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What COVID cases in daycares right now could show us about kids returning to school

For parents a daunting decision awaits. Is it a good idea to send your kids back to classrooms? We are looking at kids who are in daycare now and how this may show us what is to come for when kids go back to a similar setting at school.

The guidance for returning to school is conflicting if not downright confusing.

“When we think about the school we have to think about COVID spread among kids and the long term implications of that,” Dr. Katelyn Jetelina, University of Texas School of Public Health.

Although rare, the mysterious organ failure disease linked to COVID-19 in children is a scary wildcard for parents.

“The systemic inflammatory response, it’s still exceedingly rare in children,” said Dr. Charisma Garcia, Texas Children’s Health Plan, The Center for Children and Women. “That being said, mostly seen in children so that’s why people are worried about that. Children have that immune response that is strong that wants to fight and sometimes it gets confused and starts attacking the body. I have not seen a case myself in the patient setting.”

Daycare COVID cases

When it comes to kids, school and COVID there is a canary in this coal mine. Kids currently enrolled in Texas daycares. They’re already operating and COVID-19 has spread in some of them.

Using data from the state, Channel 2 Investigates found on May 15th there were 59 reported COVID-19 cases (36 staff and 23 children). By June 15th that number rose to 210 (141 staff and 69 children). That’s a 256% increase over one month. But it represents a tiny fraction of the state’s overall daycare population. What’s more, is kids appear to be uniquely resistant to this coronavirus.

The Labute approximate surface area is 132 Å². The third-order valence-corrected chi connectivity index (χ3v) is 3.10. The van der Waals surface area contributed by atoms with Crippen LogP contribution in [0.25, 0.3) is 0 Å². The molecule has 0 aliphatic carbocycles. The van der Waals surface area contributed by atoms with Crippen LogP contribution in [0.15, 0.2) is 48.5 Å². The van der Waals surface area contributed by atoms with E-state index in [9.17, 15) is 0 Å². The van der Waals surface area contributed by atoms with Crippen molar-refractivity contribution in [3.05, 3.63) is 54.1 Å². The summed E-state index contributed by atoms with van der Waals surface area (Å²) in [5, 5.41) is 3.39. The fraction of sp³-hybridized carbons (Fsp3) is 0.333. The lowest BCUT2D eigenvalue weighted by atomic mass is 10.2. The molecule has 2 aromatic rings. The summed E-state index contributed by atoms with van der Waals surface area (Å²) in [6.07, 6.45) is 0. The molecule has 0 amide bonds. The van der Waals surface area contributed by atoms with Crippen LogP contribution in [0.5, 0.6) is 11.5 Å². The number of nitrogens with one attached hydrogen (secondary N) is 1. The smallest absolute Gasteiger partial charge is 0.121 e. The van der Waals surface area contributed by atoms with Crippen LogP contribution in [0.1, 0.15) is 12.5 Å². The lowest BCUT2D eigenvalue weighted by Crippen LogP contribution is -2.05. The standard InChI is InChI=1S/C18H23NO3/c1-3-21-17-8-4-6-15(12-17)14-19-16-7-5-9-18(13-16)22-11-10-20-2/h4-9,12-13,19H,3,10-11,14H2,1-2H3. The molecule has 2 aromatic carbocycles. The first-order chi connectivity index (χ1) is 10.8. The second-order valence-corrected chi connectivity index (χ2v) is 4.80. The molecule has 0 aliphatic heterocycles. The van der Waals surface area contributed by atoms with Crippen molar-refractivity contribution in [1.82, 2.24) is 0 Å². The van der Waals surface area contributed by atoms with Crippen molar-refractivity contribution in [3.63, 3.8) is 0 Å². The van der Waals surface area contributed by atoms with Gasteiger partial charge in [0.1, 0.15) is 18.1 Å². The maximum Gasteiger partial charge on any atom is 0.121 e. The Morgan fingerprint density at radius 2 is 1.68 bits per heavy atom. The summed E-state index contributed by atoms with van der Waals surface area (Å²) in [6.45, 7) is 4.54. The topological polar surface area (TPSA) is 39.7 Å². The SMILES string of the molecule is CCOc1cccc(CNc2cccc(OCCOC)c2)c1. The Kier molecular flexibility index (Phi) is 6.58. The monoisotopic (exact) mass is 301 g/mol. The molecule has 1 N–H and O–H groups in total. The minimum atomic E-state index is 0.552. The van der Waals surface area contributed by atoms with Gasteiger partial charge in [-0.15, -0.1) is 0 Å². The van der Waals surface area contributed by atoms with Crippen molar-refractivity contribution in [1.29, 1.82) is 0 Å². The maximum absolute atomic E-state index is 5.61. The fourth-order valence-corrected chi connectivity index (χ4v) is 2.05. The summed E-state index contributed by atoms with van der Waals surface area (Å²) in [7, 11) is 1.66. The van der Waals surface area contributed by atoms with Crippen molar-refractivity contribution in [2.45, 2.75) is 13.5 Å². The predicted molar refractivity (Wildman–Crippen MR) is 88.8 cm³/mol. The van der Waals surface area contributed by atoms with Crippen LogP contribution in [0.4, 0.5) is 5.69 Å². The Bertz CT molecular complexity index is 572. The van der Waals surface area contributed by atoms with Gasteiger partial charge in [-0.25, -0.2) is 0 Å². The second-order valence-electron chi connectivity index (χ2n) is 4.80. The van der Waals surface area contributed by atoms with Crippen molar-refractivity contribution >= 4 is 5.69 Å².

“Our current evidence shows not only are kids not getting it at the same infection rate but they are also less likely to spread it so at the schools the children would not be the concern, it would be the adults,” said Dr. Garcia.

COVID threat for teachers and staff

That threat is real for older teachers and teachers with pre-existing conditions.

USA Today on Friday told the tale of an Arizona teacher who shared a summer school classroom with other teachers but no students. She just died from COVID-19.

The reality is there’s more than safety at play here. There are practical concerns for parents who must work to put food on the table.

“My job expects me to return to work so part of it is that,” said Tarsha Goode.

Goode has the American Academy of Pediatrics on her side. Like President Trump, that trade group of doctors is recommending that schools across Houston and the United States physically reopen.

“In general we are pushing for everyone to go back to school,” said Dr. Garcia. “The benefits of in-person school exceeds the risk of COVID.”

It remains a tough sell for some when you move from theory and recommendation into reality and the safety of your own children.

“I don’t think they can learn and wear a mask and manage all the other symptoms the kids are having around them,” said one mom.

The CDC has a long list of recommendations for schools when it comes to re-opening. We have a Back to School section on our website where we have details on individual school districts.